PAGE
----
Skype Launches a Version for Windows Phone Skype Launches a Version for Windows Phone

The Internet has radically changed the lives of millions of people. For example, we have completely forgotten what it means to write letters by hand, and then wait for months and weeks expecting a reply. Advanced technologies such as Skype have greatly simplified communication, shortening the entire process to a few seconds. Over the past decade, Skype has become an integral part of our lives, and for many of us it has become essential in all aspects of communication.

Skype is available on multiple platforms: Windows-based computers, Macs, and a number of mobile devices. Surprisingly enough, Skype has not had an official Windows Phone application until recently, despite Microsoft having acquired Skype over a year ago. The beta version of the app has been available for download since February 27; as for the stable release, the developers claim that it will be launched in April.

Skype Windows Phone logoSkype Windows Phone logo

The release highlights of Skype for Windows Phone

Einstein is often quoted as saying, "Simplicity is the purest form of genius”. This idea seems very fitting for understanding the key to the success of Skype, which already boasts over 680 million users around the world. Let's see what benefits the new version brings to smartphone owners.

First of all, it allows you to do all the basic stuff that you love Skype for: you can make voice and video calls, write instant messages to people, and have group conversations – these things are still in place. There is a basic set of tools to write messages including smiles. Even the notification system works the same way as on other supported platforms.

A chat interface viewA chat interface view

The controls for video calls are pretty simple and resemble the interface we've got accustomed to, with only a few buttons for switching the camera and the speakerphone on/off, and a red button for terminating calls.

What is especially handy, you can turn the display off while talking and even scroll the page without interrupting the call.

However, the smartphone owners should only expect a basic set of features like video calling and instant messaging, nothing more. Developers endeavor to make users aware that this is still a beta version, and that it can be buggy. Even in some release preview videos we can notice several well-known bugs: video calls only working in landscape mode, or no ability to receive any calls when the app is not in the foreground.

What is more, you can send messages using 3G, 4G or WiFi connections. In addition, Skype developers have tested and certified the app for some popular devices, such as Nokia Lumia 710, Nokia Lumia 800, HTC Titan, HTC Radar, Samsung Focus S, Samsung Focus Flash.

Although you have to download the app manually at the moment, the developers claim it will come preinstalled on all Windows Phone devices in the foreseeable future.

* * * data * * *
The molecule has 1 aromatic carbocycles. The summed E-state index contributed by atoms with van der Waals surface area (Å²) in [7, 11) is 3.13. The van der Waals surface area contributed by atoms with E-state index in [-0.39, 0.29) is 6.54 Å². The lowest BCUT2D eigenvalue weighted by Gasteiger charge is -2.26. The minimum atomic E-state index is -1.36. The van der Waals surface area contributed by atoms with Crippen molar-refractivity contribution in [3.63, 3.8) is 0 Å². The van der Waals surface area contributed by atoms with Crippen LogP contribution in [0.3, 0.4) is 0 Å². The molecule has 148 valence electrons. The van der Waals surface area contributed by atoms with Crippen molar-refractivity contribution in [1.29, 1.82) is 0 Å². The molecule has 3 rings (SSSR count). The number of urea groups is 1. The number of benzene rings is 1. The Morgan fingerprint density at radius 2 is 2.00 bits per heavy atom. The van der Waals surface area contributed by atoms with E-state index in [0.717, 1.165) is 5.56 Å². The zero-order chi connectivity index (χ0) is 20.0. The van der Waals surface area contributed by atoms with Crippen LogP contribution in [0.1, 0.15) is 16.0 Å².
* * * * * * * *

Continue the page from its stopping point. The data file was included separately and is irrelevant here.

Referenced Windows applications


Yulian Rohmy

Oh yes, Microsoft has a lot to do now so as to fix all the bugs. I've heard it cost the company about $8.56 billion in cash to acquire Skype. Of course, it'll pay its way but the question is whether users'll be satisfied with the not so high quality of the app or they'll look for something more reliable.

 –  10 years ago  –  Was it helpful? yes | no (+3)
D. Yessa

The question is: why mobile Skypes for all platforms except Windows Phone are so perfect?!

 –  10 years ago  –  Was it helpful? yes | no (+3)

It's so much like a careless driver excedding the speed limit: you are in the comfort of your car and think you're driving at maximum 55 mph. Then, out of the blue, a traffic officer pops up at the roadside and stops you.
'Hey, you seem to be in a bit if a hurry, ain't ya?'
'Why, officer?'
'You were driving at 70 mph'
'Oh Jesus! I'm so sorry, I didn't think I was driving that fast!'
The same is right for Microsoft buying Skype: they are so much better at weighing up their pros and cons and optimize the use of the app in the best way possible when porting their software on the other platforms. As for Windows Phone, the Redmond crowd just fails to correctly detect what the possbile downside of this Skype could be (that goof with receiving calls only when in the foreground mode is just as huge as the Empire State Building).

 –  10 years ago  –  Was it helpful? yes | no (+2)
Gustav Olafsson

Yeah, the very idea that you can't receive any calls when in the background mode makes Skype for Windowsphone nearly useless.

 –  10 years ago  –  Was it helpful? yes | no (+2)
D. Yessa

I can't believe Microsoft owns Skype. This is the buggiest Skype I've ever used. Who needs the app that cannot stay online when user returns to main screen (or swithes to another app)?! I.e. one cannot receive messages or calls. Btw, iPhone app had this featureof "minimizing" a year ago, and it worked perfectly even on 3GS. As for Microsoft, since beta version is available for download in the Marketplace worldwide, it might not contain such bugs, imo.

 –  10 years ago  –  Was it helpful? yes | no (+2)